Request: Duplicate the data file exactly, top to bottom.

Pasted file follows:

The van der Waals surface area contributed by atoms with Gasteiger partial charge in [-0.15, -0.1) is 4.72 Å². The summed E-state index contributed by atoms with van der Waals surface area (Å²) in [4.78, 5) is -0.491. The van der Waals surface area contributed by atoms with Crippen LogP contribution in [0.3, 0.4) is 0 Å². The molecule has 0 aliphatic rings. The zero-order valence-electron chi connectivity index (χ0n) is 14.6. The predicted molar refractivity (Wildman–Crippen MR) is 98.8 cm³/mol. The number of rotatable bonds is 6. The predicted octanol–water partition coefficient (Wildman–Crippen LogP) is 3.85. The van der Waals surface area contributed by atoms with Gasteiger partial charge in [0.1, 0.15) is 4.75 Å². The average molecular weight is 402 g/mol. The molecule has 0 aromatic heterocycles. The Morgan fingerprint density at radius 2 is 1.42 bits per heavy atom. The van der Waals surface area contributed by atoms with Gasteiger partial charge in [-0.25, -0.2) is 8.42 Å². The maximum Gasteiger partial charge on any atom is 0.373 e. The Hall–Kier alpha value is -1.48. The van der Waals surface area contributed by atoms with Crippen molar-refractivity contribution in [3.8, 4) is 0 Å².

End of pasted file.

The van der Waals surface area contributed by atoms with Gasteiger partial charge in [-0.15, -0.1) is 4.72 Å². The summed E-state index contributed by atoms with van der Waals surface area (Å²) in [4.78, 5) is -0.491. The van der Waals surface area contributed by atoms with Crippen LogP contribution in [0.3, 0.4) is 0 Å². The molecule has 0 aliphatic rings. The zero-order valence-electron chi connectivity index (χ0n) is 14.6. The predicted molar refractivity (Wildman–Crippen MR) is 98.8 cm³/mol. The number of rotatable bonds is 6. The predicted octanol–water partition coefficient (Wildman–Crippen LogP) is 3.85. The van der Waals surface area contributed by atoms with Gasteiger partial charge in [0.1, 0.15) is 4.75 Å². The average molecular weight is 402 g/mol. The molecule has 0 aromatic heterocycles. The Morgan fingerprint density at radius 2 is 1.42 bits per heavy atom. The van der Waals surface area contributed by atoms with Gasteiger partial charge in [-0.25, -0.2) is 8.42 Å². The maximum Gasteiger partial charge on any atom is 0.373 e. The Hall–Kier alpha value is -1.48. The van der Waals surface area contributed by atoms with Crippen molar-refractivity contribution in [3.8, 4) is 0 Å².